Genetic Editing

In a stunning defeat, the U.S. Patent and Trademark Office (USPTO) ruled definitively that the foundational patents for CRISPR genetic editing technology belong to the Broad Institute (Harvard & MIT).

This is an outcome that I have been predicting for years, and it has massive implications for the biotechnology industry. It is also a painful loss for the group affiliated with U.C. Berkeley, who tried every legal trick in the book in an attempt to wrest the priority position held by the Broad Institute with its CRISPR patents as applied to eukaryotic cells (those of plants, animals, and – of course – humans).

I’m happy to say that the facts prevailed. Scientist Feng Zhang of the Broad Institute was the first to use CRISPR with a guide RNA, and file patents for its application for eukaryotic cells.

Billions were at stake, which is why the team at U.C. Berkeley spent years attacking the Broad Institute. Here is what the rough timeline looked like:

  • 2016: U.C. Berkeley files a patent interference case petitioning to have Broad’s patents thrown out – the court denies the petition.

  • 2017: The USPTO rules that there is no patent interference at all, and the patents in question belong to the Broad Institute.

  • 2017: After the USPTO ruling, U.C. Berkeley appeals the decision.

  • 2018: The appeals court upholds the USPTO ruling, and the Broad Institute wins again.

  • 2018: U.C. Berkeley filed new patent applications that effectively claimed prior use of CRISPR technology in eukaryotic cells – this was essentially an attempt to rewrite history in an effort to make their case stronger.

  • 2020: The two scientists affiliated with U.C. Berkeley, Jennifer Doudna and Emmanuelle Charpentier, very oddly win the Nobel Prize in Chemistry – leaving Feng Zhang, the inventor of the foundational patents, with no award.

  • 2020: The Patent Trial and Appeal Board (PTAB) again rejects U.C. Berkeley’s arguments in their appeal, but announces that there will be a formal ruling on the priority of patents.

  • 2022: On Monday afternoon, the USPTO ruled definitively in favor of the Broad Institute.

It should have been over in 2017, but it dragged on for another six years. And the team at U.C. Berkeley is already clamoring about another appeal. Ridiculous. Time to move on and get to work on curing the 6,000 plus diseases caused by genetic mutations that can be cured using CRISPR technology… And this is why this is such a groundbreaking case. Literally, the cures to these diseases are within our grasp.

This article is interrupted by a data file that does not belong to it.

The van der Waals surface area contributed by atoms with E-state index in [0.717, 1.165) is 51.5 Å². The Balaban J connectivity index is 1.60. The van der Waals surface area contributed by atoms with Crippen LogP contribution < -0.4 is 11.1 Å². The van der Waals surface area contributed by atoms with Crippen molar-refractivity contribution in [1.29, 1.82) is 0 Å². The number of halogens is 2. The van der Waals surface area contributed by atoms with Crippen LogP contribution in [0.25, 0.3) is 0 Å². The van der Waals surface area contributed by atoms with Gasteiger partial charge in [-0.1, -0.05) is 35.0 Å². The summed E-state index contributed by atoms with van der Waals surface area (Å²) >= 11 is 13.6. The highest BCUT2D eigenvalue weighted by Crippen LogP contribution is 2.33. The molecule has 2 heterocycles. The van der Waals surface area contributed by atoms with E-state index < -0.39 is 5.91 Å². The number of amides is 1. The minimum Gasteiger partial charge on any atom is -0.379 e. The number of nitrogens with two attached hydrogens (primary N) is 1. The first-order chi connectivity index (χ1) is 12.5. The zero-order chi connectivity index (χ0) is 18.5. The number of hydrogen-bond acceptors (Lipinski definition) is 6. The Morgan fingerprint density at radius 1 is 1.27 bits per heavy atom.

For the first time in human history, we actually have the toolkit to develop therapies – cures – for diseases for which there are no existing therapies. That’s what the industry should be focused on.

And now it can.

The problem over the last seven years was that the biotechnology industry didn’t know who to license CRISPR technology from.
U.C. Berkeley licensed its patents to two companies, Intellia Therapeutics and CRISPR Therapeutics. Both of those companies have been posturing and licensing those patents out to other players in the industry as if they would win their patent appeals.
Now, based on the USPTO ruling, those patent rights are invalidated.

Here’s the catch…. The Broad Institute comes out on top, and it gave an exclusive license to just one company, the company that was founded by Feng Zhang himself – Editas Medicine. That’s right, one single company has the exclusive license to the foundational patents for CRISPR genetic editing technology and its use of guide RNA. If any company wants to develop therapies and eventually commercialize those therapies based on CRISPR technology, there is only one place they can go to license the patents…

Game, set, match.

Authored By: Jeff Brown